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Presentation skills for program and project managers

Presentation skills for program and project managers

There are two main goals of a presentation: Passive and active

We always appreciate a good presentation! There is a good deal of excellent material and advice on presentation skills available, and we are not trying to cover every aspect in this article.

In this article, we are working from the premise that there are two main goals of a presentation, regardless of the situation or topic:

  1. Providing information or education about a product, service, opportunity, project, or something else.
  2. Attempting to influence the audience in some way (e.g. to make a decision about a topic, to purchase a product or service, etc.).

A presentation can take a passive or an active form:

  1. Passive means it is not “directly” in front of you — for example, you read something in the newspaper or on a website, you listen to a debate on the radio, or you watch a program on television. You are reading and/or listening or watching but you are not directly engaged one-on-one with, or in the presence of, the presenter. You can choose to switch off (or change channels on) your television, radio, or PC or stop reading an author’s argument at any time without any “pressure” to provide a reason why.

    Passive presentations need to quickly attract your attention and interest, and to maintain it so that, at some point, you see, hear or read enough to react to the message — for example, by deciding to purchase a product or making a decision to sign up for something mentioned in the presentation.

    Different presentations can take different forms. For example, many commercially-orientated presentations that focus on materialistic goods often try to be entertaining and witty or amusing. The American Football Super Bowl commercials have a long-established reputation for this; the same is arguably true of commercials screened at any major sporting event around the world that attracts a large audience of viewers. (For example, the Rugby World Cup has humorous advertisements sprinkled between the games and at breaks such as half-time)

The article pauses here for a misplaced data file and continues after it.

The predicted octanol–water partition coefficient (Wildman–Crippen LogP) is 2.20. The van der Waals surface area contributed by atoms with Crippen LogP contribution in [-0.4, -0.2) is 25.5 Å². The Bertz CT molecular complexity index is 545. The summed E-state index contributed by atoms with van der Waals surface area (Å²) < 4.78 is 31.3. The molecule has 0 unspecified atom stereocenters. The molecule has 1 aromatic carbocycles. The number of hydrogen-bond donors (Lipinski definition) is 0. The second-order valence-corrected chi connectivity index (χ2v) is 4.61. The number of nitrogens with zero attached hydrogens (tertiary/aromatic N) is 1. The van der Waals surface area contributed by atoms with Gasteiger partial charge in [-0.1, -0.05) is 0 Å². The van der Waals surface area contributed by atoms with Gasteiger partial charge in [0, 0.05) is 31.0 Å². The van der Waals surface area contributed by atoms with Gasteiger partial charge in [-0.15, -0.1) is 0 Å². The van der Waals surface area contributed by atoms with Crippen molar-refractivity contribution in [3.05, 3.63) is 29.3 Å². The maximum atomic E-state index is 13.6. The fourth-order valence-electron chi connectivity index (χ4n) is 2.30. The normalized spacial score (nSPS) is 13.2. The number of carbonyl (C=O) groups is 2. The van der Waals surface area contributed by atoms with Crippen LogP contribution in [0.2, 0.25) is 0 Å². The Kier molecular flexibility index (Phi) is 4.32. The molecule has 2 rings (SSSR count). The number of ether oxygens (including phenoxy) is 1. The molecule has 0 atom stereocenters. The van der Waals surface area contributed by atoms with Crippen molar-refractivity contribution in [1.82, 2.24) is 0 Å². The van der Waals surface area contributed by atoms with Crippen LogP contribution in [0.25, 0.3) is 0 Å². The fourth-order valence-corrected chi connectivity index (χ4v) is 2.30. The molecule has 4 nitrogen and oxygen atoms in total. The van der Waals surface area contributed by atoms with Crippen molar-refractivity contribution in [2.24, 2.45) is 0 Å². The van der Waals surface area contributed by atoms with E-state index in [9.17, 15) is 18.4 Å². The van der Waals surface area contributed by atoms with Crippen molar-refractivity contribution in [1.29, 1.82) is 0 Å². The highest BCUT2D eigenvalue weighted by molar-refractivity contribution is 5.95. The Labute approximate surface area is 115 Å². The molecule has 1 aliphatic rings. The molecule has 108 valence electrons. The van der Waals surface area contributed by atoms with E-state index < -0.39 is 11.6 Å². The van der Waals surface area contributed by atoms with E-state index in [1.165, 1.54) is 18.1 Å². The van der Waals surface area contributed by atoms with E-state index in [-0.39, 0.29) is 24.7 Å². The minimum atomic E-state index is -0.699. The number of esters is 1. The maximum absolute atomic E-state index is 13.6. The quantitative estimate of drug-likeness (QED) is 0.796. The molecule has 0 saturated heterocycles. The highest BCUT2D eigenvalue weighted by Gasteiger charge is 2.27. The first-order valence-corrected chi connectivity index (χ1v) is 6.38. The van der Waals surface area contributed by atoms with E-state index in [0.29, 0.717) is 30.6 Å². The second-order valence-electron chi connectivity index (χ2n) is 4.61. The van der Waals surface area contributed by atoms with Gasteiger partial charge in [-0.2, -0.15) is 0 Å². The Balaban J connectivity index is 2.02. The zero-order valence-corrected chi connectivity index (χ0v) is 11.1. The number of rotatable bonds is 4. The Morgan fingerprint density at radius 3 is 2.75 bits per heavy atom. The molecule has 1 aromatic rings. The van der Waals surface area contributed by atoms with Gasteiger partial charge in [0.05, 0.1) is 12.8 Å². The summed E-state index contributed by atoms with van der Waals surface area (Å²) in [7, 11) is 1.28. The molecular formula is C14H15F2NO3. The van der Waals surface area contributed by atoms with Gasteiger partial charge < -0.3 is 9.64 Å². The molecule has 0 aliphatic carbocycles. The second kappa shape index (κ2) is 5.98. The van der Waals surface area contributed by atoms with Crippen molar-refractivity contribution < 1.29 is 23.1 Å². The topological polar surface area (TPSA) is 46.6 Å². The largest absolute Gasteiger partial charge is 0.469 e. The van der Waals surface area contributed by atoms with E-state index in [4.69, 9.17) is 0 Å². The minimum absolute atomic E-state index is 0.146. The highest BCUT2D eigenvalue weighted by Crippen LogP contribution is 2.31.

2. Active means you see the presenter live, either in a room or auditorium or perhaps through a virtual connection in a “direct” way (as opposed to, say, joining an anonymous podcast). During such presentations, it is not easy to leave inconspicuously without being perceived as rude, so you have to listen to and/or watch the presentation. Most likely, you will need to make a decision, express an opinion, or make a change based upon the presentation conclusion that is postulated by the presenter.

So, let’s focus now on you as the presenter. Regardless of your situation and audience, you will be challenged with effectively presenting information that ensures the clarity of your points, ensuring that your audience understands your message, and seeking a response from them that will achieve your goal.

In a “passive” presentation, you strive to have your audience consume the presentation (whether reading, watching or listening) and come away with the intended result (for example, to be informed about your project).

In an “active” presentation, your audience will be judging your presentation skills, your speaking capabilities and your ‘performance’.

Although you can’t coerce people’s thoughts or opinions, there are certain skills necessary for effective presentations that we hope will provide you with some confidence in your presentation delivery and your ability to successfully convey your message. We are not professional speakers; however, we do have a reasonable amount of experience in presenting to different audiences and we would like to offer what we hope are some helpful tips that you can take on board.

Let’s look at these three areas:

  1. You;
  2. Your presentation; and
  3. Where you will be presenting